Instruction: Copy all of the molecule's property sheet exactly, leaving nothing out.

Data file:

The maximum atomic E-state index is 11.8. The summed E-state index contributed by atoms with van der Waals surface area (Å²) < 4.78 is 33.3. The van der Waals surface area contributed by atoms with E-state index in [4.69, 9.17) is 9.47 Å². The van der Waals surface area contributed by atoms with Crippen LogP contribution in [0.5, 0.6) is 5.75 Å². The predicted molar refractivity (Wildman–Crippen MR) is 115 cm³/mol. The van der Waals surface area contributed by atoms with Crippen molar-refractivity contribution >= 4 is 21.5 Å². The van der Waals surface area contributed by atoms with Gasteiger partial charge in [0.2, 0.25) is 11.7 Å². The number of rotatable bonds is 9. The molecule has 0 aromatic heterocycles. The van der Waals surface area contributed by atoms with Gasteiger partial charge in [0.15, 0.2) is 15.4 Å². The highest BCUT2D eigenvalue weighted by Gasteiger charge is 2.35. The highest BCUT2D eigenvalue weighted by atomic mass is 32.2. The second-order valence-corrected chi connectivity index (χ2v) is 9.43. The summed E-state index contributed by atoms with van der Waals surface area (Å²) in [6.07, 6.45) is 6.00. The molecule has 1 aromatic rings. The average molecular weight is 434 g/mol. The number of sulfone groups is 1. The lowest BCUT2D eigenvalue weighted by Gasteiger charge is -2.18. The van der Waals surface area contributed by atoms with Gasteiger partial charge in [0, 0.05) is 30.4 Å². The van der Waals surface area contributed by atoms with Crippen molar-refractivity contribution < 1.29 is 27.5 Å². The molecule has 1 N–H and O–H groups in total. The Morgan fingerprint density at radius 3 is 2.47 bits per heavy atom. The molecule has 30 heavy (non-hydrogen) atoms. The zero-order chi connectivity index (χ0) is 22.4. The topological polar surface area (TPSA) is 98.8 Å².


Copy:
The maximum atomic E-state index is 11.8. The summed E-state index contributed by atoms with van der Waals surface area (Å²) < 4.78 is 33.3. The van der Waals surface area contributed by atoms with E-state index in [4.69, 9.17) is 9.47 Å². The van der Waals surface area contributed by atoms with Crippen LogP contribution in [0.5, 0.6) is 5.75 Å². The predicted molar refractivity (Wildman–Crippen MR) is 115 cm³/mol. The van der Waals surface area contributed by atoms with Crippen molar-refractivity contribution >= 4 is 21.5 Å². The van der Waals surface area contributed by atoms with Gasteiger partial charge in [0.2, 0.25) is 11.7 Å². The number of rotatable bonds is 9. The molecule has 0 aromatic heterocycles. The van der Waals surface area contributed by atoms with Gasteiger partial charge in [0.15, 0.2) is 15.4 Å². The highest BCUT2D eigenvalue weighted by Gasteiger charge is 2.35. The highest BCUT2D eigenvalue weighted by atomic mass is 32.2. The second-order valence-corrected chi connectivity index (χ2v) is 9.43. The summed E-state index contributed by atoms with van der Waals surface area (Å²) in [6.07, 6.45) is 6.00. The molecule has 1 aromatic rings. The average molecular weight is 434 g/mol. The number of sulfone groups is 1. The lowest BCUT2D eigenvalue weighted by Gasteiger charge is -2.18. The van der Waals surface area contributed by atoms with Gasteiger partial charge in [0, 0.05) is 30.4 Å². The van der Waals surface area contributed by atoms with Crippen molar-refractivity contribution < 1.29 is 27.5 Å². The molecule has 1 N–H and O–H groups in total. The Morgan fingerprint density at radius 3 is 2.47 bits per heavy atom. The molecule has 30 heavy (non-hydrogen) atoms. The zero-order chi connectivity index (χ0) is 22.4. The topological polar surface area (TPSA) is 98.8 Å².